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Canadian Navy Makes Plans to Replace Aging Victoria-Class Subs

Submarine HMCS Corner Brook
HMCS Corner Brook at St. Johns, 2012 (File image)`

Published Apr 10, 2023 1:01 AM by Brian Gicheru Kinyua

As the United States, the UK and Australia join forces on the construction of nuclear submarines, Canada is reportedly weighing whether to purchase up to 12 conventionally-powered attack subs. According to local media, the submarine project is expected to cost in the range of $44 billion to $73 billion if pursued.

The proposed new submarines will replace the Victoria-class vessels, which are scheduled to be retired in mid-2030s. There is already a sentiment within the Canadian defense circles that the replacement process is running behind schedule, considering that it would take at least 15 years to design and build new vessels.

While the Canadian federal government is yet to commit funding for the submarines, the Royal Canadian Navy has revealed that the priority is to have the submarines’ acquisition included in the upcoming Defense Policy Update (DPU). The government is currently reviewing the existing defense policy (released in 2017), with the goal being to update the long-term needs of Canada’s military.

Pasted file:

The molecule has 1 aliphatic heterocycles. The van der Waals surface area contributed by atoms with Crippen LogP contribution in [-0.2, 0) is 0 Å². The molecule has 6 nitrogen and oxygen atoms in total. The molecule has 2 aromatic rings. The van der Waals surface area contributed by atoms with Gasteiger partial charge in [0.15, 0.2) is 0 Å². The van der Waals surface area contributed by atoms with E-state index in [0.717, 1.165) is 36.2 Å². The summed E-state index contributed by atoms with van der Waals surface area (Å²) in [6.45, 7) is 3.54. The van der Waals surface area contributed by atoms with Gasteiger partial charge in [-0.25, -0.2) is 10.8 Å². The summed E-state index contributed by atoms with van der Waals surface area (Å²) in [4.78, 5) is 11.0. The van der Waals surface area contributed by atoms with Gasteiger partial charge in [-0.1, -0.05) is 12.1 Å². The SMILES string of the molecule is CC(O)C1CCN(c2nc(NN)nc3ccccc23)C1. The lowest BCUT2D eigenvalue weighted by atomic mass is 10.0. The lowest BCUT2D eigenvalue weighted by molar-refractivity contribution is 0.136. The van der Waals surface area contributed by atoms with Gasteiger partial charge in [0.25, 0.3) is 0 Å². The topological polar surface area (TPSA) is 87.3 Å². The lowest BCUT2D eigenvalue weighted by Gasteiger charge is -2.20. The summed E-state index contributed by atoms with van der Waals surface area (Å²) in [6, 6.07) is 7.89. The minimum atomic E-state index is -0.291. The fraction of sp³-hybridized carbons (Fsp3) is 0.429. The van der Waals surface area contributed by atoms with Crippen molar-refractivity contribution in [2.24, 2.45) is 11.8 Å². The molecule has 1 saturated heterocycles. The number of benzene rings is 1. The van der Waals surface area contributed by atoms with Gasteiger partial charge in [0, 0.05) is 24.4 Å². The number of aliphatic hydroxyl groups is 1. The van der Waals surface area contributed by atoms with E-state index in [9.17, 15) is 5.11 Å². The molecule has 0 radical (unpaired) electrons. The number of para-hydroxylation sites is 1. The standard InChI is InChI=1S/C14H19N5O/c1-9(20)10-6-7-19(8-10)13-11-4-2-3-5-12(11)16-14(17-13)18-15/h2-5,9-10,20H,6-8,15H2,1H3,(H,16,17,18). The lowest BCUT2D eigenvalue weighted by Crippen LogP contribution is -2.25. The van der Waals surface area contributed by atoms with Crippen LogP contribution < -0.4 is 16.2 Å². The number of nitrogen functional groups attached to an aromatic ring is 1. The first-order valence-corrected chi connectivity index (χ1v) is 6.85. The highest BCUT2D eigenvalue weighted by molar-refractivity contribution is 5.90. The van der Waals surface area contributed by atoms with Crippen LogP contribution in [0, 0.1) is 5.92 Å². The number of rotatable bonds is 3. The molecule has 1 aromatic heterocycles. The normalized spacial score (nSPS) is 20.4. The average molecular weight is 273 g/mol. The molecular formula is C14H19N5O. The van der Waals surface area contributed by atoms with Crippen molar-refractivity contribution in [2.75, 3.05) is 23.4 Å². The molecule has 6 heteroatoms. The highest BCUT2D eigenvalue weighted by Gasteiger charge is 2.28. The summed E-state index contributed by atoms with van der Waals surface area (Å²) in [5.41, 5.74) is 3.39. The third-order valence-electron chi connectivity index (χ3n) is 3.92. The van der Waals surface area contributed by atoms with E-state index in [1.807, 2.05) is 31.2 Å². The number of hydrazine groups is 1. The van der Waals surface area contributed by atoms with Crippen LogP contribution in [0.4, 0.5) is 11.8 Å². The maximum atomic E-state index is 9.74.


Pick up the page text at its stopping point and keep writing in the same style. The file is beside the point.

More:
In July 2021, the Royal Canadian Navy created the Canadian Patrol Submarine Project (CPSP), a special team tasked with guiding timely replacement of the Victoria-class submarines. The conclusions of CPSP will be included in the new policy update.

“The CPSP is examining all conventional options available, gathering information, and conducting an analysis of potential submarines capable of meeting Royal Canadian Navy’s requirements. However, the CPSP does not commit the government to any specific course of action, but it is intended to facilitate an informed decision when required,” defense spokesperson Dan Le Bouthillier told the Canadian Defense reporter David Pugliese.

Bouthillier has come out as a strong supporter for replacing the submarines, arguing last month that they are one of Canada’s most strategic assets, especially for expeditionary missions in the Arctic where Russia is expanding its military influence.

Canada is currently served by four Victoria-class diesel-electric submarines, which it acquired in 1998 from the Royal Navy.

However, with Canada’s defense interests expanding to work more in the Arctic waters and supporting operations ashore, the submarines in use must meet certain requirements such as long endurance in the ocean without needing support facilities. By virtue of their design, the Victoria-Class submarines are limited in this sense.

Another hurdle in operating the aging Victoria-class fleet has been the high cost of maintenance. Since 2017, the Canadian forces have spent over $1.4 billion on submarine maintenance. Further, in 2019 and 2020, no submarine operations were conducted, with one submarine (HMCS Corner Brook) not being at sea in the last five years, according to the Ottawa Citizen.